High Maternal BMI Ups Risk of Fetal Congenital Heart Defects

Researchers published the study covered in this summary on medRxiv as a preprint that has not yet been peer reviewed.

Key Takeaways

  • The risk of fetal congenital heart defect (CHD) gradually increased with increasing pre-pregnancy maternal body mass index (BMI), in a study that used 10-year registry data of all live births, stillbirths, abortions, and terminated pregnancies in Denmark.

  • There was a nonsignificant trend of increased risk of CHD in offspring of a second pregnancy in women who gained a substantial amount of weight after a first pregnancy.

Why This Matters  

  • Previous studies have reported that maternal obesity is associated with an increased risk of CHD in offspring, but no large studies have included CHD identified prenatally in terminated pregnancies.

  • The findings show it remains important to advise women that a high BMI is a risk factor for congenital malformations, and obstetric and perinatal complications.

Study Design

  • Researchers performed a cohort study of all singleton pregnancies in Denmark with estimated due dates between June 1, 2008, and June 1, 2018, using data from the Danish Fetal Medicine database.

  • They identified CHD diagnoses in live births, as well as CHD diagnoses in utero from ultrasound examinations during pregnancies that resulted in live birth, stillbirth, or spontaneous abortion or termination of pregnancy after gestational week 12.

  • They determined the relative risk (RR) of having offspring with any CHD, or one of 17 types of severe CHD, or one of the five most common types of severe CHD (univentricular heart, transposition of the great arteries, atrioventricular septum defect, coarctation of the aorta, and Tetralogy of Fallot).

Key Results

  • Researchers identified 547,178 singleton pregnancies: 97.7% live births, 0.3% stillbirths, and 0.9% abortions or terminated pregnancies; 1.1% of pregnancies had missing outcomes. 

  • Of the total cohort, 1.0% of the offspring had CHD and 0.2% had severe CHD.

  • 35% of the women had an early-pregnancy BMI ≥ 25 kg/m2 and 13% of the women had an early-pregnancy BMI ≥ 30 kg/m2 (obesity).

  • Compared to women with normal early-pregnancy BMI (18.5-24.9 kg/m2), the adjusted RR of having offspring with CHD increased significantly with increasing BMI — from 1.17 (BMI 25-29.9 kg/m2) to 1.23 (BMI 30-34.9 kg/m2) to 1.26 (BMI 35-39.9 kg/m2) to 1.81 (BMI ≥ 40 kg/m2) — after adjusting for maternal age at conception, smoking status, and year of estimated due date.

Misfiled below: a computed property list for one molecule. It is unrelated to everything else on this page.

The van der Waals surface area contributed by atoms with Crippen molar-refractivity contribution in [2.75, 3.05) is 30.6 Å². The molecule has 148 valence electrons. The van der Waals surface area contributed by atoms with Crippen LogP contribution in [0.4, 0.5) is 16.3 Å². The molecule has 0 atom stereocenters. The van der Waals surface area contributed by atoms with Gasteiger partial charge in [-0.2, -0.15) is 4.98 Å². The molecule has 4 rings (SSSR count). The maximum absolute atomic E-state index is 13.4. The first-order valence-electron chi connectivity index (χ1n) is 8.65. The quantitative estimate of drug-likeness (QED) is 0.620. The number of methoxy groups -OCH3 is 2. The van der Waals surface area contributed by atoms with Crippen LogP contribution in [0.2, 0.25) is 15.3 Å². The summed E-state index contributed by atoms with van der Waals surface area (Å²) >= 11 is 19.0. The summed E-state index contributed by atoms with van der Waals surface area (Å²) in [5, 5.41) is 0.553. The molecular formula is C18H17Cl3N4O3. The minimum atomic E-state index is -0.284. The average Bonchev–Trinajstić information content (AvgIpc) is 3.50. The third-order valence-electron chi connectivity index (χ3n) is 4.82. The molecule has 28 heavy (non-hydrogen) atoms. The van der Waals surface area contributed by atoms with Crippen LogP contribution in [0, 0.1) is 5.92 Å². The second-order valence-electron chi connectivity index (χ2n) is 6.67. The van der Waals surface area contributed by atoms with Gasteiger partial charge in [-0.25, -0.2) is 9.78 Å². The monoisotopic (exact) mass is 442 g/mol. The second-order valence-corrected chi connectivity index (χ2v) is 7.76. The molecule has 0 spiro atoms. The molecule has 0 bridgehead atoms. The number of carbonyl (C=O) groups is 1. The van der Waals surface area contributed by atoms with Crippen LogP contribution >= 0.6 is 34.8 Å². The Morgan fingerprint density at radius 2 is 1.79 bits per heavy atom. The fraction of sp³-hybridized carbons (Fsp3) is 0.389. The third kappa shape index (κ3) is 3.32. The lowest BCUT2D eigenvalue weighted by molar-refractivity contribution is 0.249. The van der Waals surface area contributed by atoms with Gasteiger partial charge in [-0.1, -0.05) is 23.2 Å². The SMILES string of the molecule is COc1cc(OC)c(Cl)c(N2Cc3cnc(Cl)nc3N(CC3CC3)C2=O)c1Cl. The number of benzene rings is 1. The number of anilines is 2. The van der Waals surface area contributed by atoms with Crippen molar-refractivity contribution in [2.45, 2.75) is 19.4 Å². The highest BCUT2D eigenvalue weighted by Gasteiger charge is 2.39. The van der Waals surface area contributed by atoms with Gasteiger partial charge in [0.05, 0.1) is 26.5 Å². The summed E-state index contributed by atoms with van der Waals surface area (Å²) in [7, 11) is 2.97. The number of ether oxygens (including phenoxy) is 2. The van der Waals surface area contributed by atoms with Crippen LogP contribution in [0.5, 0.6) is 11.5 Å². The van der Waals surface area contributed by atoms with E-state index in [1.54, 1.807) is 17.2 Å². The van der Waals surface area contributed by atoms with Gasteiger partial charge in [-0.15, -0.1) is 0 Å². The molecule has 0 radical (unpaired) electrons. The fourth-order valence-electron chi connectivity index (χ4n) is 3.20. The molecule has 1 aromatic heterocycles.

• The same pattern was seen for the subgroup of severe CHD.

  • There was no significant association between high maternal BMI and four of the five most severe CHD subtypes. However, women with BMI ≥ 40 kg/m2 had a strong fourfold increased risk of having offspring with an atrioventricular septal defect (adjusted RR, 4.19).  

  • 107,627 women had two singleton pregnancies. Among those with a BMI increase of ≥ 4 kg/m2 between pregnancies, there was a nonsignificant trend towards having an offspring with CHD, after adjusting for maternal age and BMI (RR, 1.27; 95% CI, 0.96 – 1.64).


  • The database did not include information on pregestational diabetes, which is known to be strongly associated with CHD.

  • There was also no data on family history of CHD, maternal infections, or intake of teratogenic medicine during pregnancy, which have all been associated with a higher risk of CHD.

  • The study was based on registry data, so there is a risk of reporting bias, and CHD diagnoses were not validated against hospital records.


  • The Danish National Biobank, which is supported by the Novo Nordisk Foundation, was used for this research.

  • The authors have reported no relevant financial relationships.

This is a summary of a preprint research study, “Maternal obesity, interpregnancy weight changes and congenital heart defects in the offspring: A nationwide cohort study,” by researchers from Copenhagen, Denmark, published on medRxiv and provided to you by Medscape. This study has not yet been peer reviewed. The full text of the study can be found on medRxiv.

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